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Tonsillitis Treatment Causes and Symptoms

By:   |   Jul 08, 2018   |   Views: 15   |   Comments: 0


Tonsillitis is inflammation of pharyngeal (throat), tonsils. Inflammation can often be extended to the adenoids. The tonsils are lymph nodes, organs in the shape of almonds, located at the rear of the mouth and on top of the neck. Normally help to filter bacteria and other microorganisms to prevent infection in the body. Produce antibodies, which play an important role in the immune system of the body, especially during early childhood. When the child grows and develops, the tonsils and adenoids eventually begin to shrink, and probably no longer have a defensive function against diseases by calling microorganisms.

Viral or bacterial infections and immunologic factors lead to tonsillitis and its associated complications. Infection may also be present in the throat and its surroundings, resulting in a condition known as inflammation of the pharynx (pharyngitis).

These infections are transmitted close contact with infected individuals.

Bacterial infections are more common during winter. Viral infections are more common during summer and autumn.

There are 3 types of tonsillitis:

1. Acute - present as fever, sore throat, difficulty breathing, dysphasia, odynophagia and sensitive cervical lymph nodes. Airway obstruction may prejovavat mouth breathing, snoring; breathing has stopped night or nocturnal dispend. Current as lethargy and malaise. Symptoms usually disappear in 3-4 days but may persist for two weeks and, despite adequate treatment.

2. Recurrent (returning) - is diagnosed when an individual has seven episodes during 1 year, 5 infections in 2-s consecutive years, or 3 infections each year during the 3-s the next few years.

3. Chronic - Present chronic sore throat, halitosis, tonsillitis, and persistently sensitive cervical lymph nodes.

Tonsillitis may cause group-A beta-hemplytickych Streptococcus progenies and Epstein-Barr virus, but other bacteria and viruses. Are the most common infectious agents: viruses (adenovirus, influenza virus, and herpes virus), bacteria (Neustria gonorrhea, Homophiles influenza type B), mycoplasma, fungal and parasitic infections, and cigarette smoke. Also read more tonsillitis home remedies http://www.himalayahomeremedies.com/remedies/tonsillitis-home-remedies.html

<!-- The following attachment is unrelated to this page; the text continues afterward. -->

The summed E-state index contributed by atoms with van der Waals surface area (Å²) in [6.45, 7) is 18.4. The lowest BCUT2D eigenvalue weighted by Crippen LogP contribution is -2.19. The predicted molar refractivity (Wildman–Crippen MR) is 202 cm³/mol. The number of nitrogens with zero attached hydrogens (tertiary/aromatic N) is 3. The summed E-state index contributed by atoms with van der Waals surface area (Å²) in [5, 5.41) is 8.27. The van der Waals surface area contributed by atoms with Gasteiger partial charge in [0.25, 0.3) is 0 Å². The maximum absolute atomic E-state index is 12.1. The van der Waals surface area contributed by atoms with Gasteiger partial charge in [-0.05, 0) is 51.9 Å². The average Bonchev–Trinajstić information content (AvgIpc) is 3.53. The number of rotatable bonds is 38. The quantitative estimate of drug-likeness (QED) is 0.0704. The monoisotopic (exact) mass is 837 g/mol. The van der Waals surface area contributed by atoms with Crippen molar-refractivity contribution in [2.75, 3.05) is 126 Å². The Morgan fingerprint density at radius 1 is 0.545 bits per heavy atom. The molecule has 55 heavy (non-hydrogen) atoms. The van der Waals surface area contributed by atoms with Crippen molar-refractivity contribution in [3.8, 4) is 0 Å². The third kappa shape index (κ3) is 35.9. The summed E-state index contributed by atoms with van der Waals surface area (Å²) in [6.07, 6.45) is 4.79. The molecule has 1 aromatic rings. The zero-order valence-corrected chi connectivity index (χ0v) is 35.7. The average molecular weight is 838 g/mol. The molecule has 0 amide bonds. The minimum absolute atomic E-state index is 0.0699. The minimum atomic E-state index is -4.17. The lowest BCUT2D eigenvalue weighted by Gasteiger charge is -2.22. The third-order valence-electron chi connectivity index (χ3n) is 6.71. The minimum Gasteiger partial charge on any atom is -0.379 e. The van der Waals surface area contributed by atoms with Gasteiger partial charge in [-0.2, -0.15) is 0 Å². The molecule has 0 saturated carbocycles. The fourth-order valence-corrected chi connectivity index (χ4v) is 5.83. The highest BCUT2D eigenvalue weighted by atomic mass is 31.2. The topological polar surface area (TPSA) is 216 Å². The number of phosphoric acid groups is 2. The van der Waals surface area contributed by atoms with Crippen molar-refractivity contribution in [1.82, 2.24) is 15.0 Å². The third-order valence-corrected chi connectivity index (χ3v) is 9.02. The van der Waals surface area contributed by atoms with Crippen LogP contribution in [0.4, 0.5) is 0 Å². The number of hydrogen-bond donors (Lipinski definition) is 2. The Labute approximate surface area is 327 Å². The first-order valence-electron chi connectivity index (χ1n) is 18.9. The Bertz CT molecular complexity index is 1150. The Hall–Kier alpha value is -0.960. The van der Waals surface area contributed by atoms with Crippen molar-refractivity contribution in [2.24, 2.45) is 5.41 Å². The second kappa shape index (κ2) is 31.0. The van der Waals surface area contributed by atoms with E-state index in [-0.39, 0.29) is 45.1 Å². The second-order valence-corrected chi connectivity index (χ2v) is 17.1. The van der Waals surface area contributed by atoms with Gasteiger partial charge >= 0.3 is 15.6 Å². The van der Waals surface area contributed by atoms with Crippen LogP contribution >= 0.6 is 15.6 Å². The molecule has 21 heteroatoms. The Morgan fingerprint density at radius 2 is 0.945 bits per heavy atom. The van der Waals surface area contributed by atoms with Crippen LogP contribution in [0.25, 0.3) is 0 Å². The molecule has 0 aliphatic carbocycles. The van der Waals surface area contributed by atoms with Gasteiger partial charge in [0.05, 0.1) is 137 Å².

When adequate medical treatment and self-medication is cured most cases of tonsillitis in one to two weeks, particularly in ensuring sufficient rest and liquids. Chances for full recovery also grow in full use, a 10-day, the prescribed dose of antibiotics in the treatment of bacterial tonsillitis. If bacterial tonsillitis is not treated, or if not used because of all the medicines prescribed, there is an increased risk of rheumatic fever or liver disease.

Mucus collects around the tonsils and may be extended to the top of the mouth and throat, chest and lungs. Symptoms include swelling of the face and neck, difficulty opening the mouth, fever and intense unpleasant smelling breath. Abscess can block the airway, causing breathing problems. This can lead to life-threatening. This abscess is usually found only on one side and mostly in adults, not children.

Another type of abscess, occurring mostly in young children, the retropharyngeal (at the back of the throat) abscess. This usually causes high fever and great difficulty in chewing. In early detection of both types of abscesses can be treated successfully with medication. In most cases, however, needed surgery to remove the abscess.

The most serious complication of tonsillitis is rheumatic fever, often accompanied by rheumatic heart disease. Occurs only if the cause of tonsillitis is beta-hemolytic streptococci group A. It occurs only in children who have recurrent infections, which were not adequately treated with antibiotics.

A common complication of tonsillitis is infection of the lymph nodes in the neck, known as cervical adenitis. This type of infection can be successfully treated with antibiotics. Other possible complications of tonsillitis are inflammation of the middle ear (obits media) and sinus infection.

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